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Packer on Owen

Author
Category Articles
Date September 9, 2008

ChristianHistory.net recently published this little article of J. I. Packer.

God’s Chemo for My Cancered Soul

They called it the Victorious Spirit-filled life. You got into it, they said, by total surrender to Jesus Christ (they assumed no one does this at conversion), and then looking to him whenever you felt sinful impulses stirring. He would then by his Spirit douse the desire, and quiet peace and joyful satisfaction would be your portion once again. As described by the gifted preachers under whom I sat, it sounded wonderful. But I could not make it work.

I was a new convert in my late teens. I had kept Christ at bay for too long and was trying to make up for lost time. Like any other introverted adolescent, I was a loner, my emotional life was all over the place, and I was essentially a mixed-up kid. I heard the formula as a way of transcending my less-than-satisfying inner state and laboured to follow the instructions, but the mad, bad urges still raged and the quiet peace did not come.

What was wrong? I concluded that my surrender could not have been total and scoured my inside to find what more I could consecrate. Harry Ironside, sometime preacher at Moody Church in Chicago, drove himself into a nervous breakdown doing this, and I might well have gone the same way. But I chanced upon a mini-treatise, a set of sermons stitched together by the Puritan John Owen (1616-1663), pontifically titled Of the Mortification of Sin in Believers. And here was God’s chemo for my cancered soul.

Reaching across three centuries, Owen showed me my inside – my heart – as no one had ever done before. Sin, he told me, is a blind, anti-God, egocentric energy in the fallen human spiritual system, ever fomenting self-centred and self-deceiving desires, ambitions, purposes, plans, attitudes, and behaviours. Now that I was a regenerate believer, born again, a new creation in Christ, sin that formerly dominated me had been dethroned but was not yet destroyed. It was marauding within me all the time, bringing back sinful desires that I hoped I had seen the last of, and twisting my new desires for God and godliness out of shape so that they became pride-perverted too. Lifelong conflict with the besetting sins that besetting sin generates was what I must expect.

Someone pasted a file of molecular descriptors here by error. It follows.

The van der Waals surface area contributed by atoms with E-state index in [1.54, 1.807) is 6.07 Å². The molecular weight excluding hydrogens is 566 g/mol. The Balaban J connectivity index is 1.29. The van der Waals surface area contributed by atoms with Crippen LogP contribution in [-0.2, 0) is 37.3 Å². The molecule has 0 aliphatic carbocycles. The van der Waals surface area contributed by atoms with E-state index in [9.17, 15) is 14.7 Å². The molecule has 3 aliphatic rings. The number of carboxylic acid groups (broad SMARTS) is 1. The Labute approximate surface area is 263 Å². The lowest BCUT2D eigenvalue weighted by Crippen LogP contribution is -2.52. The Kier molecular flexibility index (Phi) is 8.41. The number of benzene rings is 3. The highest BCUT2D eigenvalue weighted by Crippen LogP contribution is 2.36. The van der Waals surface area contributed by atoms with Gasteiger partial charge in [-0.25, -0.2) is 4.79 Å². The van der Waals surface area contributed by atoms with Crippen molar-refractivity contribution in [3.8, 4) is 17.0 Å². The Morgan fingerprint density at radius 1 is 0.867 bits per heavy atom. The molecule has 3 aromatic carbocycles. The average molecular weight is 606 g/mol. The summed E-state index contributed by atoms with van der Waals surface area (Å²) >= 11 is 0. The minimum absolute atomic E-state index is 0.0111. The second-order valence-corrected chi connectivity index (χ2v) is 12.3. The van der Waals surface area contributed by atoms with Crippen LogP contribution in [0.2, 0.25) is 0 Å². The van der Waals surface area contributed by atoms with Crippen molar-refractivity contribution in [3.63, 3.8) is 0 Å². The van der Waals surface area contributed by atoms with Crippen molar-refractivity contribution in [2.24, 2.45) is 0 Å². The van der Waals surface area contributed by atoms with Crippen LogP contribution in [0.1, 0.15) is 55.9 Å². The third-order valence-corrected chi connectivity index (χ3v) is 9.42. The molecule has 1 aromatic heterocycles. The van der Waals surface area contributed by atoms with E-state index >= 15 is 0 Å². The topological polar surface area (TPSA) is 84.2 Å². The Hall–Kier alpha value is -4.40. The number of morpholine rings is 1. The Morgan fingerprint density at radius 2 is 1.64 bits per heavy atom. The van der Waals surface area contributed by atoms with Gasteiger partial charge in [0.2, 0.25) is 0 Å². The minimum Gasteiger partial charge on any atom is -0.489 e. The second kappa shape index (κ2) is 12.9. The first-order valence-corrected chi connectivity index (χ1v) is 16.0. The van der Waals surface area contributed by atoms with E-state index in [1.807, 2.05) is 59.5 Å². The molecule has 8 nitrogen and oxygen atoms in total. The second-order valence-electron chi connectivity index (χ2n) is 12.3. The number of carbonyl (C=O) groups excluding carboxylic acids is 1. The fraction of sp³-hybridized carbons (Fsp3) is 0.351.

What to do? Here was Owen’s answer, in essence: Have the holiness of God clear in your mind. Remember that sin desensitizes you to itself. Watch – that is, prepare to recognize it, and search it out within you by disciplined, Bible-based, Spirit-led self-examination. Focus on the living Christ and his love for you on the cross. Pray, asking for strength to say ‘no’ to sin’s suggestions and to fortify yourself against bad habits by forming good ones contrary to them. And ask Christ to kill the sinful urge you are fighting, as the theophanic angel in C. S. Lewis’s Great Divorce tells the man with the lizard to do.

Does it work? Yes. Sixty years on, I can testify to that. What was wrong with the Victorious Life teachers? They glossed over sin and so did not tell me half of what I needed to know.

Does Owen’s book minister to others as it ministered to me? Yes. From prison just recently came the following: ‘I found this book . . . near a toilet on the floor. . . . Immediately after I finished reading Owen’s Mortification of Sin I got on my knees on the floor of my cell and begged for Jesus to come into my miserable life and redeem me . . . and for the first time in my entire life I meant every single word that I professed . . . . Thank you, Jesus!’

Owen is one of the dead who still speak.

Notes

J. I. Packer is Board of Governors Professor of Theology at Regent College in Vancouver, British Columbia.

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